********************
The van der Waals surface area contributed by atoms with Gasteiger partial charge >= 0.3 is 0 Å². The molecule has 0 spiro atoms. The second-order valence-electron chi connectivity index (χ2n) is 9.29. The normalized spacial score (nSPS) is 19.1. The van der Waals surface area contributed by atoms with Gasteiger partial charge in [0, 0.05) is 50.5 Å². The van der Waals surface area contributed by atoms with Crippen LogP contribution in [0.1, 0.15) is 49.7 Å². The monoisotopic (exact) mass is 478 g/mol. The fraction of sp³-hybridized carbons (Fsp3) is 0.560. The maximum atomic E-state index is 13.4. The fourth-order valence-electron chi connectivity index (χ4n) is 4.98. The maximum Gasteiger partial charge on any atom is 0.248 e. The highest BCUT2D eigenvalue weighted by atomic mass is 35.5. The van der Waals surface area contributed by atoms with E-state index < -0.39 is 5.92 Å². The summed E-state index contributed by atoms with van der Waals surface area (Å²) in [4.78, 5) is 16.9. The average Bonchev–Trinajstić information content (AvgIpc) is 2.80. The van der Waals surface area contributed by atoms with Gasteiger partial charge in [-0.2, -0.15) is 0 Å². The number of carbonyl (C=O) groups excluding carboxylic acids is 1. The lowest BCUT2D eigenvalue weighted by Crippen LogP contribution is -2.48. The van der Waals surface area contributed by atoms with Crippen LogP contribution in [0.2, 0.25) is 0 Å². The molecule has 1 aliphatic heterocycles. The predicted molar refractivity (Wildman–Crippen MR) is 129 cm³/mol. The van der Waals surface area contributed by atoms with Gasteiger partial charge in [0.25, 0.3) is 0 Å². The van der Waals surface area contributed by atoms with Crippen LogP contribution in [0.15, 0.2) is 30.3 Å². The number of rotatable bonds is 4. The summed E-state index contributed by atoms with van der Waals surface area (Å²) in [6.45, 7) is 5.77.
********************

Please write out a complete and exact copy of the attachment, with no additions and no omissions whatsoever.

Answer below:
The van der Waals surface area contributed by atoms with Gasteiger partial charge >= 0.3 is 0 Å². The molecule has 0 spiro atoms. The second-order valence-electron chi connectivity index (χ2n) is 9.29. The normalized spacial score (nSPS) is 19.1. The van der Waals surface area contributed by atoms with Gasteiger partial charge in [0, 0.05) is 50.5 Å². The van der Waals surface area contributed by atoms with Crippen LogP contribution in [0.1, 0.15) is 49.7 Å². The monoisotopic (exact) mass is 478 g/mol. The fraction of sp³-hybridized carbons (Fsp3) is 0.560. The maximum atomic E-state index is 13.4. The fourth-order valence-electron chi connectivity index (χ4n) is 4.98. The maximum Gasteiger partial charge on any atom is 0.248 e. The highest BCUT2D eigenvalue weighted by atomic mass is 35.5. The van der Waals surface area contributed by atoms with E-state index < -0.39 is 5.92 Å². The summed E-state index contributed by atoms with van der Waals surface area (Å²) in [4.78, 5) is 16.9. The average Bonchev–Trinajstić information content (AvgIpc) is 2.80. The van der Waals surface area contributed by atoms with Gasteiger partial charge in [-0.2, -0.15) is 0 Å². The number of carbonyl (C=O) groups excluding carboxylic acids is 1. The lowest BCUT2D eigenvalue weighted by Crippen LogP contribution is -2.48. The van der Waals surface area contributed by atoms with Crippen LogP contribution in [0.2, 0.25) is 0 Å². The molecule has 1 aliphatic heterocycles. The predicted molar refractivity (Wildman–Crippen MR) is 129 cm³/mol. The van der Waals surface area contributed by atoms with Gasteiger partial charge in [0.25, 0.3) is 0 Å². The van der Waals surface area contributed by atoms with Crippen LogP contribution in [0.15, 0.2) is 30.3 Å². The number of rotatable bonds is 4. The summed E-state index contributed by atoms with van der Waals surface area (Å²) in [6.45, 7) is 5.77.